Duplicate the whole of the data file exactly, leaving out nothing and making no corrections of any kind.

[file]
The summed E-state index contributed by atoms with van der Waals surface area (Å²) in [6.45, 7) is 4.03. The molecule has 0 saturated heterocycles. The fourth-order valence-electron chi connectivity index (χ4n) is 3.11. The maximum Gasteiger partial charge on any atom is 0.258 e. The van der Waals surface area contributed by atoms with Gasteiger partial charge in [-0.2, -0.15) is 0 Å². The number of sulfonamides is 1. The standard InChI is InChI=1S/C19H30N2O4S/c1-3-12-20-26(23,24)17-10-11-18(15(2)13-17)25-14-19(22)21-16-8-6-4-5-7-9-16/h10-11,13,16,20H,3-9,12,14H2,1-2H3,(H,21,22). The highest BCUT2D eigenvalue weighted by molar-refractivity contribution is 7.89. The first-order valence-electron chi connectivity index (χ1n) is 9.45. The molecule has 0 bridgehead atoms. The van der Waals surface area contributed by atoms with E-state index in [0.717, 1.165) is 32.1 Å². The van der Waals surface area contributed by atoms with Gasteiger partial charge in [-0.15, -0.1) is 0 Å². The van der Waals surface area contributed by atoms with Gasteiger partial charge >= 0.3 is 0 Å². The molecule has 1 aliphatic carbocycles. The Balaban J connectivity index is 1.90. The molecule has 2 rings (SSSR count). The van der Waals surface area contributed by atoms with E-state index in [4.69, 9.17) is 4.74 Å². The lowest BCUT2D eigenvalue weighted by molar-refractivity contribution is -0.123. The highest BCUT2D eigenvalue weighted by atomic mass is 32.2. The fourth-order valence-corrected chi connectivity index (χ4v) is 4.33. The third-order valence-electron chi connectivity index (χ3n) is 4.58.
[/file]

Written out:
The summed E-state index contributed by atoms with van der Waals surface area (Å²) in [6.45, 7) is 4.03. The molecule has 0 saturated heterocycles. The fourth-order valence-electron chi connectivity index (χ4n) is 3.11. The maximum Gasteiger partial charge on any atom is 0.258 e. The van der Waals surface area contributed by atoms with Gasteiger partial charge in [-0.2, -0.15) is 0 Å². The number of sulfonamides is 1. The standard InChI is InChI=1S/C19H30N2O4S/c1-3-12-20-26(23,24)17-10-11-18(15(2)13-17)25-14-19(22)21-16-8-6-4-5-7-9-16/h10-11,13,16,20H,3-9,12,14H2,1-2H3,(H,21,22). The highest BCUT2D eigenvalue weighted by molar-refractivity contribution is 7.89. The first-order valence-electron chi connectivity index (χ1n) is 9.45. The molecule has 0 bridgehead atoms. The van der Waals surface area contributed by atoms with E-state index in [0.717, 1.165) is 32.1 Å². The van der Waals surface area contributed by atoms with Gasteiger partial charge in [-0.15, -0.1) is 0 Å². The van der Waals surface area contributed by atoms with Gasteiger partial charge >= 0.3 is 0 Å². The molecule has 1 aliphatic carbocycles. The Balaban J connectivity index is 1.90. The molecule has 2 rings (SSSR count). The van der Waals surface area contributed by atoms with E-state index in [4.69, 9.17) is 4.74 Å². The lowest BCUT2D eigenvalue weighted by molar-refractivity contribution is -0.123. The highest BCUT2D eigenvalue weighted by atomic mass is 32.2. The fourth-order valence-corrected chi connectivity index (χ4v) is 4.33. The third-order valence-electron chi connectivity index (χ3n) is 4.58.